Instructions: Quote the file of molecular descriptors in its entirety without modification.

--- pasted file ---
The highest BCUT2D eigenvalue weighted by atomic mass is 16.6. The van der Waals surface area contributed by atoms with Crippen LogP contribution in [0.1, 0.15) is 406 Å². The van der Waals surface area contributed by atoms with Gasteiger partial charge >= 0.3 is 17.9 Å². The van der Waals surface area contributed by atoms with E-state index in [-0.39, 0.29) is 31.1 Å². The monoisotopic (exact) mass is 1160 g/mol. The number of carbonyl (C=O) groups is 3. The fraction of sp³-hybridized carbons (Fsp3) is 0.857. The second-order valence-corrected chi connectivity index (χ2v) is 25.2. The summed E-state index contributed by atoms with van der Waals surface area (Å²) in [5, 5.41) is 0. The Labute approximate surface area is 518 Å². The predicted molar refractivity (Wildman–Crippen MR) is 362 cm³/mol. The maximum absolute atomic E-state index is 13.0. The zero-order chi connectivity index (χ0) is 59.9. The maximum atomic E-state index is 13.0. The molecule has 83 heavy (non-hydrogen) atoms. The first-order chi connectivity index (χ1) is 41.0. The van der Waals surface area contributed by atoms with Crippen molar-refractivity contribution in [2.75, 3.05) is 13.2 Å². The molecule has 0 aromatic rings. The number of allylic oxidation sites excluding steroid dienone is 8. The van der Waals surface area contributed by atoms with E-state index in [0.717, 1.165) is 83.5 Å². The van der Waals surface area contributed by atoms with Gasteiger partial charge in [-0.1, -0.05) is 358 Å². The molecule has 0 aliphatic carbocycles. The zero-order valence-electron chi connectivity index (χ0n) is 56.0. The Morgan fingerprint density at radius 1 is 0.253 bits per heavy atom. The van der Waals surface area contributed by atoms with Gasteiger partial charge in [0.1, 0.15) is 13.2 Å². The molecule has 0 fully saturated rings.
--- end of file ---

The highest BCUT2D eigenvalue weighted by atomic mass is 16.6. The van der Waals surface area contributed by atoms with Crippen LogP contribution in [0.1, 0.15) is 406 Å². The van der Waals surface area contributed by atoms with Gasteiger partial charge >= 0.3 is 17.9 Å². The van der Waals surface area contributed by atoms with E-state index in [-0.39, 0.29) is 31.1 Å². The monoisotopic (exact) mass is 1160 g/mol. The number of carbonyl (C=O) groups is 3. The fraction of sp³-hybridized carbons (Fsp3) is 0.857. The second-order valence-corrected chi connectivity index (χ2v) is 25.2. The summed E-state index contributed by atoms with van der Waals surface area (Å²) in [5, 5.41) is 0. The Labute approximate surface area is 518 Å². The predicted molar refractivity (Wildman–Crippen MR) is 362 cm³/mol. The maximum absolute atomic E-state index is 13.0. The zero-order chi connectivity index (χ0) is 59.9. The maximum atomic E-state index is 13.0. The molecule has 83 heavy (non-hydrogen) atoms. The first-order chi connectivity index (χ1) is 41.0. The van der Waals surface area contributed by atoms with Crippen molar-refractivity contribution in [2.75, 3.05) is 13.2 Å². The molecule has 0 aromatic rings. The number of allylic oxidation sites excluding steroid dienone is 8. The van der Waals surface area contributed by atoms with E-state index in [0.717, 1.165) is 83.5 Å². The van der Waals surface area contributed by atoms with Gasteiger partial charge in [-0.1, -0.05) is 358 Å². The molecule has 0 aliphatic carbocycles. The zero-order valence-electron chi connectivity index (χ0n) is 56.0. The Morgan fingerprint density at radius 1 is 0.253 bits per heavy atom. The van der Waals surface area contributed by atoms with Gasteiger partial charge in [0.1, 0.15) is 13.2 Å². The molecule has 0 fully saturated rings.